Who is Deadpool, and why is there a campaign to get him his own movie?


While marquee superheroes like Batman and Superman hogged most of the San Diego Comic-Con spotlight a few weeks ago, there was another famous comic book character who made a surprisingly big splash: Deadpool.

The wise-cracking Marvel Comics antihero last appeared on the big screen in 2009’s “X-Men Origins: Wolverine” (played by Ryan Reynolds). But despite having a script, a director, and a willing star in Reynolds, a standalone “Deadpool” movie has been stuck in development hell for years.

However, thanks to footage of the superhero's much-talked-about Comic-Con appearance going viral, the “Deadpool” movie is now closer to becoming a reality than ever before. Capitalizing on all the post-Comic-Con buzz, “Deadpool” screenwriter Rhett Reese (“Zombieland”) took to Twitter this week to implore fans of the character for help.

Deadpool who?
So, just who exactly is Deadpool? Basically, Deadpool (also known as Wade Wilson) is one of the few good things to come out of comic books in the 1990s (it was a bit of a rough time for the industry). A hideously disfigured and slightly insane mutant who works as a mercenary, the character possesses an incredible healing ability (not unlike Wolverine) and frequently breaks the fourth wall to address the reader directly.

You see, Deadpool actually knows he’s a comic book character and acts accordingly, often joking about it with other superheroes and villains (who are completely oblivious). The character was part of a crop of popular Marvel Comics antiheroes created by artist Rob Liefeld and writer Fabian Nicieza in the early 1990s.

How did we get here?
“X-Men Origins: Wolverine” was meant to be a launch pad of sorts for a “Deadpool” spin-off movie. Canadian actor Ryan Reynolds played Wade Wilson (both pre- and post-disfigurement) with the intention of reprising the role of Deadpool in his own movie.

The depiction of the character in “Origins” was not so great, though. While Reynolds’s Deadpool most certainly lived up to his “Merc with the Mouth” reputation in the first half of the film, the chatty character literally has his mouth sewn shut during the final act. Great plan! The critical failure and disappointing box office performance of “X-Men Origins” resulted in many of the studio’s spin-off plans (including a rumoured Gambit movie starring Taylor Kitsch) being shelved. However, that didn’t stop people with a love for the character (including Reynolds) from trying to get the “Deadpool” movie made.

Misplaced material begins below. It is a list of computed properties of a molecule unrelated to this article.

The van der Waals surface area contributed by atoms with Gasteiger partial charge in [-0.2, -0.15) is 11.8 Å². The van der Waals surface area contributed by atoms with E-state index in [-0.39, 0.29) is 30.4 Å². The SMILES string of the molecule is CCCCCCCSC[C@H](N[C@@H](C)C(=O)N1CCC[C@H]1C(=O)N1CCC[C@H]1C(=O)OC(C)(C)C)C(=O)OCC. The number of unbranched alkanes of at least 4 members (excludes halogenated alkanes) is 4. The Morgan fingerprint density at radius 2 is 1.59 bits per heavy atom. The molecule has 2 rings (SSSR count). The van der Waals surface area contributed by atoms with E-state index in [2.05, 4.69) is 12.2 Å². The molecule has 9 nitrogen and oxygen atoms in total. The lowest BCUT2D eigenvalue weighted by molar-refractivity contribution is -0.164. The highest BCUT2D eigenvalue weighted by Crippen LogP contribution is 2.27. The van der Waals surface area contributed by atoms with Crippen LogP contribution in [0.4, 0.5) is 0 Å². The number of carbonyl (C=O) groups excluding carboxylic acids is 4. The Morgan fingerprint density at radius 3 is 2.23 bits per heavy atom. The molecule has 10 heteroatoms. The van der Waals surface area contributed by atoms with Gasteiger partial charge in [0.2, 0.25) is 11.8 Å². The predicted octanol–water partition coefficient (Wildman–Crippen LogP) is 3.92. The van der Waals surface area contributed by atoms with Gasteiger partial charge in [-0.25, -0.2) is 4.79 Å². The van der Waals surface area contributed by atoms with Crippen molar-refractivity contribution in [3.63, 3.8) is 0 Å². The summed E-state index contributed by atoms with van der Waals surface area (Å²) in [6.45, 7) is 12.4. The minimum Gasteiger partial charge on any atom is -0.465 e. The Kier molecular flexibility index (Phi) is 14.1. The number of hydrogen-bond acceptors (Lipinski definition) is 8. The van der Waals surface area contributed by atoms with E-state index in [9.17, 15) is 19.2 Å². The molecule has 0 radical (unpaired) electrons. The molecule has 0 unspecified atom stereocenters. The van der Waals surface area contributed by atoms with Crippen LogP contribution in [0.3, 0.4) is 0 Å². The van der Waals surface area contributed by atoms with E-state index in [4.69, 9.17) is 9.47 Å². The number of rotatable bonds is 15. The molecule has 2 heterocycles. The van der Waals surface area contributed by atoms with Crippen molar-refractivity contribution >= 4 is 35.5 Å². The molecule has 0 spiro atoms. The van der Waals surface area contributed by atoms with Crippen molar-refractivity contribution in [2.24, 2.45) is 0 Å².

Fast forward to Comic-Con 2014. A piece of test footage (created in 2012) for a standalone “Deadpool” movie was screened for convention attendees, and the reel went over extremely well. Soon after, surreptitiously-recorded versions of that footage began spreading across the Internet like wildfire. Here's one copy of the video (with NSFW action and language) - watch it before Fox takes it down:

Featuring the voice and performance of Reynolds and produced by director Tim Miller and his company Blur Studio, the computer generated sequence highlights the ultraviolent and self-aware tone that a feature length "Deadpool" movie might have. Versions of the footage have garnered millions of views already and are being taken down by Fox almost as fast as users can upload them.

What's next?
In the day or so since Reese posted his Deadpool tweet, his call to action has received more than 28,000 retweets. It's very unusual for Hollywood folks to turn to the fans for a grassroots campaign like this, but the creative team behind "Deadpool" are obviously having issues getting Fox's attention.

While collecting Twitter "signatures" in order to gauge interest is a fairly new idea, petitions and write-in campaigns like this are nothing new in Hollywood. Sadly, they rarely bear fruit, particularly where Fox is concerned. Actor David Duchovny has been urging "X-Files" fans for years to write to the studio to encourage them to greenlight a third "X Files" movies, to no avail. However, while director Joss Whedon's cult TV series "Firefly" was never revived on the small screen, an aggressive letter-writing campaign to bring back the show actually helped get the movie version, "Serenity," the greenlight.

There's clearly some major interest in a "Deadpool" movie among fans, but despite all the Internet buzz, the ball remains in Fox's court. How many retweets will be enough to convince them that this is a good idea?

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